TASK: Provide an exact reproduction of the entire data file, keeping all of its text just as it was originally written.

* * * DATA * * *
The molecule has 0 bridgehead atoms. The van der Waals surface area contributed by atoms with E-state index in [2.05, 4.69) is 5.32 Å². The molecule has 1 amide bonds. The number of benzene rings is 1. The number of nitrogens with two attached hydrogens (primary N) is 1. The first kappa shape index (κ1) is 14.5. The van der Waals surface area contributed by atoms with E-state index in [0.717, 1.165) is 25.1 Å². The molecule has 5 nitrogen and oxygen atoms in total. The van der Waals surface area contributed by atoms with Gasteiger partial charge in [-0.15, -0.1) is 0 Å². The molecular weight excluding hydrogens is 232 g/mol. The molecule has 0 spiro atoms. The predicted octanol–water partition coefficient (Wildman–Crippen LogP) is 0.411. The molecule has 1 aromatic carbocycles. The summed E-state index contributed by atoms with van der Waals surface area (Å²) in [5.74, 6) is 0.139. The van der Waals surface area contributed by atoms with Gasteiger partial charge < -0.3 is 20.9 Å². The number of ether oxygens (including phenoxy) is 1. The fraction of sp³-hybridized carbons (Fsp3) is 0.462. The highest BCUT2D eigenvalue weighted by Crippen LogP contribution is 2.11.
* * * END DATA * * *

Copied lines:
The molecule has 0 bridgehead atoms. The van der Waals surface area contributed by atoms with E-state index in [2.05, 4.69) is 5.32 Å². The molecule has 1 amide bonds. The number of benzene rings is 1. The number of nitrogens with two attached hydrogens (primary N) is 1. The first kappa shape index (κ1) is 14.5. The van der Waals surface area contributed by atoms with E-state index in [0.717, 1.165) is 25.1 Å². The molecule has 5 nitrogen and oxygen atoms in total. The van der Waals surface area contributed by atoms with Gasteiger partial charge in [-0.15, -0.1) is 0 Å². The molecular weight excluding hydrogens is 232 g/mol. The molecule has 0 spiro atoms. The predicted octanol–water partition coefficient (Wildman–Crippen LogP) is 0.411. The molecule has 1 aromatic carbocycles. The summed E-state index contributed by atoms with van der Waals surface area (Å²) in [5.74, 6) is 0.139. The van der Waals surface area contributed by atoms with Gasteiger partial charge < -0.3 is 20.9 Å². The number of ether oxygens (including phenoxy) is 1. The fraction of sp³-hybridized carbons (Fsp3) is 0.462. The highest BCUT2D eigenvalue weighted by Crippen LogP contribution is 2.11.